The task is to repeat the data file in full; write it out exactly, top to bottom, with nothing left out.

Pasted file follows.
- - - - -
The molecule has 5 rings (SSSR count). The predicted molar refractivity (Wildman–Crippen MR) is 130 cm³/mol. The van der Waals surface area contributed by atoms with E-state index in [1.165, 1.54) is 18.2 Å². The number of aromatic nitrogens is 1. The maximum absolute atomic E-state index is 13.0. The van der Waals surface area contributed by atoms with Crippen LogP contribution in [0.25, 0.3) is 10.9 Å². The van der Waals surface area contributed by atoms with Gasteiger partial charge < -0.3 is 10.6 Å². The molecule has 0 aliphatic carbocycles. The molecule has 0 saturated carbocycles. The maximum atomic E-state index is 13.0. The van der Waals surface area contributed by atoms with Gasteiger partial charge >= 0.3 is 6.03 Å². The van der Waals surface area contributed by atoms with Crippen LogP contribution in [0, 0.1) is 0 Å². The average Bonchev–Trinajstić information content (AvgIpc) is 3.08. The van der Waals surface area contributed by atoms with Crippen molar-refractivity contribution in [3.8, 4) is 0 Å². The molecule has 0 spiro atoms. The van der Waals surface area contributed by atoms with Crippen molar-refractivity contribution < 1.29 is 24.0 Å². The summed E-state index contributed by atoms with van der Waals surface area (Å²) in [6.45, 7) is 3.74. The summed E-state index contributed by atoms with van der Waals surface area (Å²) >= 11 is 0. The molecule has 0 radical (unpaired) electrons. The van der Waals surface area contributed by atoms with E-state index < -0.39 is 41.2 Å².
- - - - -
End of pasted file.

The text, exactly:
The molecule has 5 rings (SSSR count). The predicted molar refractivity (Wildman–Crippen MR) is 130 cm³/mol. The van der Waals surface area contributed by atoms with E-state index in [1.165, 1.54) is 18.2 Å². The number of aromatic nitrogens is 1. The maximum absolute atomic E-state index is 13.0. The van der Waals surface area contributed by atoms with Crippen LogP contribution in [0.25, 0.3) is 10.9 Å². The van der Waals surface area contributed by atoms with Gasteiger partial charge < -0.3 is 10.6 Å². The molecule has 0 aliphatic carbocycles. The molecule has 0 saturated carbocycles. The maximum atomic E-state index is 13.0. The van der Waals surface area contributed by atoms with Gasteiger partial charge >= 0.3 is 6.03 Å². The van der Waals surface area contributed by atoms with Crippen LogP contribution in [0, 0.1) is 0 Å². The average Bonchev–Trinajstić information content (AvgIpc) is 3.08. The van der Waals surface area contributed by atoms with Crippen molar-refractivity contribution in [3.8, 4) is 0 Å². The molecule has 0 spiro atoms. The van der Waals surface area contributed by atoms with Crippen molar-refractivity contribution < 1.29 is 24.0 Å². The summed E-state index contributed by atoms with van der Waals surface area (Å²) in [6.45, 7) is 3.74. The summed E-state index contributed by atoms with van der Waals surface area (Å²) >= 11 is 0. The molecule has 0 radical (unpaired) electrons. The van der Waals surface area contributed by atoms with E-state index < -0.39 is 41.2 Å².